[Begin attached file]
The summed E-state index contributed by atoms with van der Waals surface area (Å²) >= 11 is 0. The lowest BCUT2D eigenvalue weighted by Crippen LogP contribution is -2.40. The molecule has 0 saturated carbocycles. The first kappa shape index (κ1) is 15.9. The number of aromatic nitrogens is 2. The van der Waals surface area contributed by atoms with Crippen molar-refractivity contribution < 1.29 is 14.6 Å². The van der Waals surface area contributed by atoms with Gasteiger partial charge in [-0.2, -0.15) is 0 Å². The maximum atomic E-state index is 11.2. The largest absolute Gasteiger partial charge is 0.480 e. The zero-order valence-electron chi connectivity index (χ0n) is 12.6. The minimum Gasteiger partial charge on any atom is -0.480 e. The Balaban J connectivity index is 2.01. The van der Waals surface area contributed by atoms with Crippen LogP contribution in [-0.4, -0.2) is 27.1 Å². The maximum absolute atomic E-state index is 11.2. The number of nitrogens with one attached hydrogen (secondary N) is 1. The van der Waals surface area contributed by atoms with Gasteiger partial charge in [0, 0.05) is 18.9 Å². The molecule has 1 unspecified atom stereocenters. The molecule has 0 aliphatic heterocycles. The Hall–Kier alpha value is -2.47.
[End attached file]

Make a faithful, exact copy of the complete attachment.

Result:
The summed E-state index contributed by atoms with van der Waals surface area (Å²) >= 11 is 0. The lowest BCUT2D eigenvalue weighted by Crippen LogP contribution is -2.40. The molecule has 0 saturated carbocycles. The first kappa shape index (κ1) is 15.9. The number of aromatic nitrogens is 2. The van der Waals surface area contributed by atoms with Crippen molar-refractivity contribution < 1.29 is 14.6 Å². The van der Waals surface area contributed by atoms with Gasteiger partial charge in [-0.2, -0.15) is 0 Å². The maximum atomic E-state index is 11.2. The largest absolute Gasteiger partial charge is 0.480 e. The zero-order valence-electron chi connectivity index (χ0n) is 12.6. The minimum Gasteiger partial charge on any atom is -0.480 e. The Balaban J connectivity index is 2.01. The van der Waals surface area contributed by atoms with Crippen LogP contribution in [-0.4, -0.2) is 27.1 Å². The maximum absolute atomic E-state index is 11.2. The number of nitrogens with one attached hydrogen (secondary N) is 1. The van der Waals surface area contributed by atoms with Gasteiger partial charge in [0, 0.05) is 18.9 Å². The molecule has 1 unspecified atom stereocenters. The molecule has 0 aliphatic heterocycles. The Hall–Kier alpha value is -2.47.